Bill of Rights Defense Campaign

BILL OF RIGHTS Defense Committee - Working with communities to uphold the Bill of RightsWe the People
Bookmark and Share

Students and Faculty: Issues of Importance

Academic Freedom and Campus Free Speech Issues

The USA PATRIOT Act and related legislation greatly threaten the freedoms of speech and academic pursuit which are so vital to the educational community. Section 215 of the act allows the FBI to investigate your reading and research habits, your activities on library computers, and other information, without furnishing probable cause that you are involved in criminal or terrorist activity. Furthermore, it places a gag order on librarians and other school officials which prevents them from disclosing that they have been ordered to reveal your records.

Resources for more information:

  • The American Association of University Professors' website contains information on threats to academic freedom and what professors across the country are doing in response.
  • The American Civil Liberties Union of Ohio has a Campus Free Speech webpage with information on threats to campus free speech and materials to help you take action.
  • Our Freedom to Read page has more information about threats to reader privacy, actions that libraries have taken, and what you can do.
  • Read news articles on academic freedom and campus free speech issues.

BACK TO TOP

Joint Terrorism Task Force on Campus

According to the FBI, Joint Terrorism Task Forces (JTTFs) are "teams of state and local law enforcement officers, FBI Agents, and other federal agents and personnel who work shoulder-to-shoulder to investigate and prevent acts of terrorism" (FBI Counterterrorism website). The JTTF may have a presence on your campus to monitor and investigate your political activities. In Iowa, JTTF officers issued four subpoenas to nonviolent protesters to appear before a federal grand jury, and one subpoena to Drake University to hand over records indicating who attended an anti-war conference on the campus. Read news articles about the Iowa subpoenas.

BACK TO TOP

Project Strikeback: Student Data Mining

In its 2004 report on data mining, the General Accounting Office (GAO) reported that the Department of Education is operating a program called Project Strikeback that “compares Department of Education and Federal Bureau of Investigation (FBI) data for anomalies” and “verifies personal identifiers.” Unfortunately, this appears to be the extent of publicly available information on the project. The Office of Inspector General (OIG), an office that primarily investigates financial aid fraud, runs the project, but the OIG’s website does not mention Project Strikeback or any other initiatives designed to prevent terrorism. Read the GAO report.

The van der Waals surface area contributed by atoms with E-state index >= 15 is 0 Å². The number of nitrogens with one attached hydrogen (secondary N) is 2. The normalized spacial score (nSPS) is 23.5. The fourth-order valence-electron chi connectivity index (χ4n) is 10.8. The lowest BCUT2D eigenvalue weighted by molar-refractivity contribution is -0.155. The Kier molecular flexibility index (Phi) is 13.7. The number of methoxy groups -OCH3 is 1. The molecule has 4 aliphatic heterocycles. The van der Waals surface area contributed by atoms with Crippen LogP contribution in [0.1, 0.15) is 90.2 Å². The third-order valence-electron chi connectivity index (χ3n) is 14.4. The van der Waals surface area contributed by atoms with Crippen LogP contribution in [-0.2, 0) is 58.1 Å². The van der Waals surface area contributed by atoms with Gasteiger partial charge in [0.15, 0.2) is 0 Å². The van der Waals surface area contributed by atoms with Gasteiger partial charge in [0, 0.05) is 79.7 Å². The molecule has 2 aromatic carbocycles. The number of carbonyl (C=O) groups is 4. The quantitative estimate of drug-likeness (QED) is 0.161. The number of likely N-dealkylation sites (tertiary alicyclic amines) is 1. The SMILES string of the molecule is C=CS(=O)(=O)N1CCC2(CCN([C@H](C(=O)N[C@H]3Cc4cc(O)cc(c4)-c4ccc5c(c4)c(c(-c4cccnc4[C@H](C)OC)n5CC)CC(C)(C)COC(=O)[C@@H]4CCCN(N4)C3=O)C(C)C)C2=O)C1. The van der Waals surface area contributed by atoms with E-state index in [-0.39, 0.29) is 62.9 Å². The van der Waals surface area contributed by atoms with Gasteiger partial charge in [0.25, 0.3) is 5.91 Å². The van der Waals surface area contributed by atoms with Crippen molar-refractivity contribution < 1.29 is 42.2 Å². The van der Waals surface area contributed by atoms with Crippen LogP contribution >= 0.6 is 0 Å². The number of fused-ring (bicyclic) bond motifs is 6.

BACK TO TOP

Records Disclosure: Changes to FERPA

The Family Educational Rights and Privacy Act (FERPA) -- the federal law that previously prohibited your educational institution from distributing your records to a third party without your consent -- was significantly altered by Section 507 of the USA PATRIOT Act. Under the new amendments, FERPA allows educational agencies to furnish your records to the Attorney General -- without your consent or knowledge -- in absence of a subpoena. Furthermore, your school officials are not required to keep record of any information disclosures. For more information, read Recent Amendments to Family Educational Rights and Privacy Act Relating to Anti-Terrorism Activities by the U.S. Department of Education.

BACK TO TOP

SEVIS/International Student Issues

The Student and Exchange Visitor Information System (SEVIS) is a an internet-based data mining and surveillance system that collects, maintains, and manages data on foreign students and exchange visitors. The data collected -- including students' names, dates of birth, countries of origin, passport information, fields of study, and employment information -- is used to identify immigration violations and terrorist threats. Enabling statutes require that the program be paid for by the very students that it targets, so starting in the Fall of 2004, foreign and exchange students will pay $100 a semester for their own government surveillance.

Resources for more information:

BACK TO TOP

BACK TO STUDENTS AND FACULTY PAGE

Other Resources

Campus Organizing Tools
Articles and Links
List of Campus Resolutions